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What I Would Do Differently in the Entryway Makeover - Phase 1.jpg

Well, phase one of the entryway makeover is done and I am in love ❤! This project took 1.5 months from start to finish, and my naivety got the best of me at the beginning and I originally thought that this project would take maybe two weeks. I think a week of this project was just caulk and wood filler alone, so I completely misjudged the timeline. Luckily, there wasn't a deadline working against me, it was just the fact of wanting it done that was the motivation.


Along the way of doing this project, I learned A LOT! I learned a lot about different methods and ease of construction and I'm here to share my mistakes and knowledge with you so that you don't run into the same road blocks as I did. This is a very empowering and rewarding project that I would recommend to someone who doesn't have much DIY experience, like me. So, here are my tips and missteps to learn from ❤.

Smoothing the Textured Walls


The first and probably the biggest humbling experience of this project was taking the entryway wall knockdown texture to as smooth as possible. In our sitting room, adjacent to the entryway, my husband and I smoothed out our knockdown textured wall with joint compound to create a wainscot with picture molding. It came out perfectly, but it was A LOT of work to use the joint compound and smooth out the wall. So, for the entryway makeover, I decided sanding the wall with a hand-held orbital sander would be best...




Boy, was I wrong and here's why.


  1. It took way longer to sand the entire entryway wall with a handheld orbital sander than it would have been to use the joint compound to smooth out the wall. For reference, our entryway wall is about 25'-4" long and 9'-0" tall

  2. Sanding the wall made an absolute mess. The sander would spew the dust everywhere in the entryway to where you could barely see anything. I had a feeling this would happen, so before I began sanding, I closed off the openings between the entryway and the rest of the house with plastic, turned off the AC while I was working and I ended up getting a shop vac with a drywall filter to help filter and circulate the air better. Even though all of these precautions were put in place, dust still ended up getting all over the house and it took a solid 8 hours to clean and dust the house once the sanding was done.


Here's how I would make the wall completely smooth if I could do it over again. I would use the joint compound for making the wall smooth from the get-go. Sure, the joint compound was a lot of work, but it was nothing compared to sanding the entire wall. Now, I will warn you that once the joint compound dries, which takes about 24 hours, you still will need to sand out any imperfections and ridges of the joint compound to make it completely smooth, but it takes much less effort to sand raw joint compound over a drywall texture with primer and paint on it like what I did.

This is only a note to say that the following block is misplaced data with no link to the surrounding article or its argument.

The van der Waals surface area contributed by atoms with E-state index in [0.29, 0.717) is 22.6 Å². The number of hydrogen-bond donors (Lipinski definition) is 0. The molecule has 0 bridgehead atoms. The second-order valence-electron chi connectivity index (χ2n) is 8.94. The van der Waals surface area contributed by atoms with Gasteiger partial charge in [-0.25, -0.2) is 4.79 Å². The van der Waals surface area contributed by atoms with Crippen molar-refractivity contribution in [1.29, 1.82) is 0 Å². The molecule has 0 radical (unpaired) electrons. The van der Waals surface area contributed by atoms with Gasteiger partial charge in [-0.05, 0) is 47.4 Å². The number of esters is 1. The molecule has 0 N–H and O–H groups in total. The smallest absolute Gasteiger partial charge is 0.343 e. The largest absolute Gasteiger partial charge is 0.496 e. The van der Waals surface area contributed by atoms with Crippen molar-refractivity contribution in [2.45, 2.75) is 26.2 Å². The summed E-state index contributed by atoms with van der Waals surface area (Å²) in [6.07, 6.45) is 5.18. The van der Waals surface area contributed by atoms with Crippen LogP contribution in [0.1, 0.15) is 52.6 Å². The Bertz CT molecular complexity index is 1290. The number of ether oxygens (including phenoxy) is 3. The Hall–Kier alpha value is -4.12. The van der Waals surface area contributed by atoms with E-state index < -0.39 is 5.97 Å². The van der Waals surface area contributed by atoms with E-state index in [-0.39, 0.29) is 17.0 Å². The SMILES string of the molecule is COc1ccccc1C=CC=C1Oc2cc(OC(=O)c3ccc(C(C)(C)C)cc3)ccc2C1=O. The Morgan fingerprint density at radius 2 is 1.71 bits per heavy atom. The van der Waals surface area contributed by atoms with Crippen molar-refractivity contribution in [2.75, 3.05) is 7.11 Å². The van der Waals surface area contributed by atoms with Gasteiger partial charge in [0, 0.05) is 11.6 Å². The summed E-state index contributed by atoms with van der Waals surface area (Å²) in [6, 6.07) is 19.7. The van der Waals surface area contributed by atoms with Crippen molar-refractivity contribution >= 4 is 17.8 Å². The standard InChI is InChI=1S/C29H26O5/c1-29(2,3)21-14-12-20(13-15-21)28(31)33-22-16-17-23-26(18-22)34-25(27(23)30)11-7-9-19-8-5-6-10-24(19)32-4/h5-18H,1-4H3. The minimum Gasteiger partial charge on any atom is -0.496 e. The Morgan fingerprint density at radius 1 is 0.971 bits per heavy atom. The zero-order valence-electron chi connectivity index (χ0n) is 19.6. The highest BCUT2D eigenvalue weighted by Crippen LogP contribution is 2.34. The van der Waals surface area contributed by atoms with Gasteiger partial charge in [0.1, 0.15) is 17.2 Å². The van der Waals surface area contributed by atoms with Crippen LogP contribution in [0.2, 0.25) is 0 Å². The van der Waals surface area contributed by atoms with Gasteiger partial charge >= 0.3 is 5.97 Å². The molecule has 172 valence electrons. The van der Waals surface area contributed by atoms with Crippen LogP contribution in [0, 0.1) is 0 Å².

Smooth Caulk Lines

To really make the wall molding look clean and professional, you want to caulk all corners of the picture molding and anywhere the molding meets the wall. This helps seals the seams and fills in any gaps between the wall and the molding. I learned from doing the molding on the sitting room wall, that until I become a professional, it helps to tape the wall right at the edge of the molding and to leave a bit of wall between the tape and molding so the caulk can adhere to the wall. I then take baby wipes to smooth out the caulk while the tape is still on the wall and remove any excess caulk without having to clean it off the wall. What I would have done differently is once I caulked the seam between the molding, with the tape still on the wall, I should have removed the tape and done another smooth run with the baby wipe over the caulk line to smooth out the rough line left from removing the tape. I learned this about halfway through caulking all of the molding so some of the molding seams are more smooth than others.

Putting Down a Floor Protector

I know, I know, this should be obvious, but I should have put down something to protect the flooring from dust and paint splatter. Luckily, our floors are LVP which are very durable and waterproof, but it would save me some time if I could just throw away a floor protector rather than getting down on my hands and knees and scraping up paint splatter and vacuuming dust that piled up in the seam under the baseboards. Our rug runner that is in our entryway, that never moved, even throughout the sanding process because it has rug anti-slip stickers on it, had to be vacuumed more times than I cared to admit to feel completely free of dust. All this could have been avoided by putting down some builders paper or film for the duration of the project.



I learned a lot from this project, especially from the mistakes. Thank you for being here!

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